Hip hop’s popularity has been linked to its unceasing currentness. An oft-misquoted Chuck D stated: “Hip hop is the CNN of the ghetto.” While this April’s dominant rap conversations have circled Kendrick Lamar’s newest release, “DAMN,” several high-profile releases faded into the collective abyss.
Washington D.C. based artist GoldLink, born D’Anthony Carlos, is no stranger to being sidelined. The latest project, “At What Cost”, was released late March and sets out to uplift the marginalized voices from his gentrified hometown. “At What Cost” pressures itself to preserving the authentic District of Columbia culture GoldLink sees shrinking around him.
For an album with so much weight, it is remarkably easy to dance too. Maybe this is because of the disco and go-go influences across the album. The second single “Meditation” tastefully incorporates R&B mainstay Jazmine Sullivan’s velvet voice with a warm synth production by rising go-to producer KAYTRANADA. After a dance outro, complete with inebriated laughter, a gunman unleashes to connect listeners to the gun violence looming over joyful nights in high-crime neighborhoods.
“Tropical-house” is the type of modern genre seemingly designed solely for Top 40 pop stations and commercials where people are on the beach, but GoldLink’s presence and domination over the genre is palpable at this point. Previous mixtapes such as “The God Complex” and “And After That We Didn’t Talk” fused upbeat melodies with hip hop, while weaving multi-person narratives, but here he is fully committed to infiltrating new spaces. The result is something shapeless but unique and instantly recognizable as his own.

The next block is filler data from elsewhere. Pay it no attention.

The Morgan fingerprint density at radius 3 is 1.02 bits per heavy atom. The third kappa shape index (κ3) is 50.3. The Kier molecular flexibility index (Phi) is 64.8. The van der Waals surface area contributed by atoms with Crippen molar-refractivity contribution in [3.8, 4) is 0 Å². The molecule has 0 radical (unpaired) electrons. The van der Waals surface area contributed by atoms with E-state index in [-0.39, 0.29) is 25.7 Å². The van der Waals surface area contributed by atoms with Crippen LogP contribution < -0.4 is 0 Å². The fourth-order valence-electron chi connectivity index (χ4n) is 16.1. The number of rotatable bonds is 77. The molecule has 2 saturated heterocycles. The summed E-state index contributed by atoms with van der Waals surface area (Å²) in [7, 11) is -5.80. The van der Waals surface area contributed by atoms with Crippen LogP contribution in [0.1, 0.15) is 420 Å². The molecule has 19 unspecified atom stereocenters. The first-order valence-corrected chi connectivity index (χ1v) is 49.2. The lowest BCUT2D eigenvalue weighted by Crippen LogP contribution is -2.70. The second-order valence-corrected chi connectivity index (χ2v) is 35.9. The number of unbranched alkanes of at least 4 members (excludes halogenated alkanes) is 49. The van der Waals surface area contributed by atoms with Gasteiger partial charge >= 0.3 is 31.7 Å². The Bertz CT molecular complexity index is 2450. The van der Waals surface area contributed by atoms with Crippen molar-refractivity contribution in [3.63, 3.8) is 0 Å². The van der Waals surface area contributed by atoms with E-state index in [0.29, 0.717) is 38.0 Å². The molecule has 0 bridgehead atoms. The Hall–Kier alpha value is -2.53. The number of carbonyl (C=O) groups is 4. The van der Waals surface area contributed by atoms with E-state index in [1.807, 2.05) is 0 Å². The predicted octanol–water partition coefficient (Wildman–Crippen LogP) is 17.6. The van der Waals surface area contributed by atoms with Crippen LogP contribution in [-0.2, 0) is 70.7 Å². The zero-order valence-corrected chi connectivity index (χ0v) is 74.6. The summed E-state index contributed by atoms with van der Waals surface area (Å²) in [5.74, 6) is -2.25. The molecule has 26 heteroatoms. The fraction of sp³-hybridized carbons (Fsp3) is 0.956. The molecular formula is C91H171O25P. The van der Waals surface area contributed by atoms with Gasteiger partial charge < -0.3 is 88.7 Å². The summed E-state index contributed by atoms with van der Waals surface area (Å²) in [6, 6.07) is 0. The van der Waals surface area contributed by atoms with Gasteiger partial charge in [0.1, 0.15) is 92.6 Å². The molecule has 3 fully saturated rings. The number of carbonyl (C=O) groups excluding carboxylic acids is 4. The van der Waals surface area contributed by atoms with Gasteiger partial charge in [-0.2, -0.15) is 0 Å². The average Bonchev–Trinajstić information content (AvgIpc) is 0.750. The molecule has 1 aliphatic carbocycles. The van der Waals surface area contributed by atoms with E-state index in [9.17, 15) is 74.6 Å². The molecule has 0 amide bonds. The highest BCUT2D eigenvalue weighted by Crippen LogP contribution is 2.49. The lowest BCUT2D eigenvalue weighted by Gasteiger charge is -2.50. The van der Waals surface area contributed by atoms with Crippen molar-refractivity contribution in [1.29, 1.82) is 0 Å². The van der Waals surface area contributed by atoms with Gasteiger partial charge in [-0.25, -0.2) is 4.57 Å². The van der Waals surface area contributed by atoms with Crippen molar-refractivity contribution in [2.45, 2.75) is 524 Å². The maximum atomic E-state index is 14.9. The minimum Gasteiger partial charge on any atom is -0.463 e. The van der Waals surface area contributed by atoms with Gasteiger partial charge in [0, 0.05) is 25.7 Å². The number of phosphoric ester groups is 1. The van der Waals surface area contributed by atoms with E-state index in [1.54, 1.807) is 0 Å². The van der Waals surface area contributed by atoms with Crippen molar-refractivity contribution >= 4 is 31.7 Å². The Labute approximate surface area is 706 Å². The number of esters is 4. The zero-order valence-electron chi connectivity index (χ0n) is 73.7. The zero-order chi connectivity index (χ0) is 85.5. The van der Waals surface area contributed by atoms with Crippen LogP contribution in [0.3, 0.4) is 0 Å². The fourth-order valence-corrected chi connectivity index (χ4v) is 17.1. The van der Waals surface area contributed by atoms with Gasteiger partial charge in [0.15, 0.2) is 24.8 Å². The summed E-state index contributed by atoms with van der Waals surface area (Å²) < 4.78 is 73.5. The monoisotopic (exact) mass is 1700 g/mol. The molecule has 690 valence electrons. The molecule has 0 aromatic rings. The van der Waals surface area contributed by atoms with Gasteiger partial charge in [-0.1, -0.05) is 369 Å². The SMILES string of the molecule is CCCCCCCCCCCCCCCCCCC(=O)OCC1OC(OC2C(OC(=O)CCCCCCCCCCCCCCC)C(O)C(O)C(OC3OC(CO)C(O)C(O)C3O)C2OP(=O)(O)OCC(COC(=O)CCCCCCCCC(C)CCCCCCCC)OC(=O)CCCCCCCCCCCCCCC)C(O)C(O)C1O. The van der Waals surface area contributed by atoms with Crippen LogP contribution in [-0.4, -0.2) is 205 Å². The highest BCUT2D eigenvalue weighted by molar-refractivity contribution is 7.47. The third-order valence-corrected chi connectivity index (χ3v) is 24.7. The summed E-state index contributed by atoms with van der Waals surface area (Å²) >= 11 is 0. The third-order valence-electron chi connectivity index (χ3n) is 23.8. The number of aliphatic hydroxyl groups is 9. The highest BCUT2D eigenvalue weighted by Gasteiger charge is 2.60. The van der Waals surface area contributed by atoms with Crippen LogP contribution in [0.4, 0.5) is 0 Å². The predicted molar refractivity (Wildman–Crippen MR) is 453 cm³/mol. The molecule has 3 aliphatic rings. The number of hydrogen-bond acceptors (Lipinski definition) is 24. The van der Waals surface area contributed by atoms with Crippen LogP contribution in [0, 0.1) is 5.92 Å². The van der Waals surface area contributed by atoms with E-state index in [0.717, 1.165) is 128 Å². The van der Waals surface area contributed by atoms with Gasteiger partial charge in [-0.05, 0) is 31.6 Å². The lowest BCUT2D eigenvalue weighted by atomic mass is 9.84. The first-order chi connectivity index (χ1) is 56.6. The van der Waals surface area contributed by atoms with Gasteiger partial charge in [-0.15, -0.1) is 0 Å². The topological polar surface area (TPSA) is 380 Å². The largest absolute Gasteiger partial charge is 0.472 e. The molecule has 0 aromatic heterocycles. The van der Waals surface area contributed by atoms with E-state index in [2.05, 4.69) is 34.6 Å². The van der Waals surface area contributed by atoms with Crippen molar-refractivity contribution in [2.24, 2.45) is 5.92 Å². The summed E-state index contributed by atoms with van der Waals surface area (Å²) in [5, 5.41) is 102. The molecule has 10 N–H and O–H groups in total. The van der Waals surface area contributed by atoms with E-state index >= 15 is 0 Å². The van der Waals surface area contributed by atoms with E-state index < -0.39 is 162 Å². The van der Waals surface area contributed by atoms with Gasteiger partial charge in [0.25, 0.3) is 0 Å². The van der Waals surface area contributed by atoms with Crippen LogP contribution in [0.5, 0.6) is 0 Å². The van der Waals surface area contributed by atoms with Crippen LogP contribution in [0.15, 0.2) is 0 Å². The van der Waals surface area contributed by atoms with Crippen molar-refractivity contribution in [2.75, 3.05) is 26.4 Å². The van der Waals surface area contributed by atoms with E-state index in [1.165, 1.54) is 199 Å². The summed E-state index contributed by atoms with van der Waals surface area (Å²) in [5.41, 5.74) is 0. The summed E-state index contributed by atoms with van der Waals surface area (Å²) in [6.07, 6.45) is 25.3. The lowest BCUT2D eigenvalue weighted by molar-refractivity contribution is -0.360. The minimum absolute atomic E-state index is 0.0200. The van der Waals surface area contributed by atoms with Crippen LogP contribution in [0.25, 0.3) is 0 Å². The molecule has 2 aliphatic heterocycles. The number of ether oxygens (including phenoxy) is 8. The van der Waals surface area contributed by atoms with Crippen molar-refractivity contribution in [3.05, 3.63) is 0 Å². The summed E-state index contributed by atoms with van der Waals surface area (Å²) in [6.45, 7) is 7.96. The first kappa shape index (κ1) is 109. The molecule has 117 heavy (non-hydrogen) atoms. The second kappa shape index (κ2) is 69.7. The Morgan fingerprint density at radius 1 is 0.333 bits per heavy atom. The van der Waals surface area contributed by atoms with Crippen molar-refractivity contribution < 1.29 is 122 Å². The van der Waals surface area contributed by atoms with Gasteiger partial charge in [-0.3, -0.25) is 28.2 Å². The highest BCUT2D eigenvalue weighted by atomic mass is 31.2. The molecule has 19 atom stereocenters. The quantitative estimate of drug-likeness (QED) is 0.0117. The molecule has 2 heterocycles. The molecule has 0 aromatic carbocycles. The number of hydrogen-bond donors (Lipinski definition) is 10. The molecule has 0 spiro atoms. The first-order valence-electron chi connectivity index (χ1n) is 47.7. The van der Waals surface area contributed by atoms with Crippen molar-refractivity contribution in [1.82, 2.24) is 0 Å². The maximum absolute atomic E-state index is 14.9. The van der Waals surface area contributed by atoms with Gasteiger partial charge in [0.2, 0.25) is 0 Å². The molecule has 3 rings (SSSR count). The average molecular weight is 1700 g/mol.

GoldLink calls his already signature sound “future bounce.” Online sleuths have pinpointed the rapper’s influences to Ethiopian House and retro-futuristic funk, both popularized at different times in the region.
GoldLink is more than a thoughtful curator of other artist sound, he fits himself into sounds as they bubble up. The rapper is also a gifted lyricist, capable of multi-syllable patterns and unimaginably dense rhyme schemes.
“Summatime” showcases GoldLink’s ability at back-and-forthing with fellow DMV natives Wale and Radiant Child and standout “Kokamoe Freestyle” finds GoldLink throwing everything against the wall as the bass-heavy beat does the same. “Herside Story” is an affectionate and nostalgic ballad that any rapper could recite but is made otherworldly here by GoldLink’s breathless rhymes and the eerie drums beneath them.
Most surprising about “At What Cost” is the lack of these detailed attentives narratives on GoldLink’s debut studio album. Non-album single “Fall in Love” has been on heavy rotation since its release last year, and it now makes more sense in bridging the new album with the album that preceded it. First appearing like a radio-record, it now seems indicative of the splicing of genres that’d appear on the next project. Regardless of the decade, tempo or mood, GoldLink has proven a willingness to rap over any tempo effortlessly.
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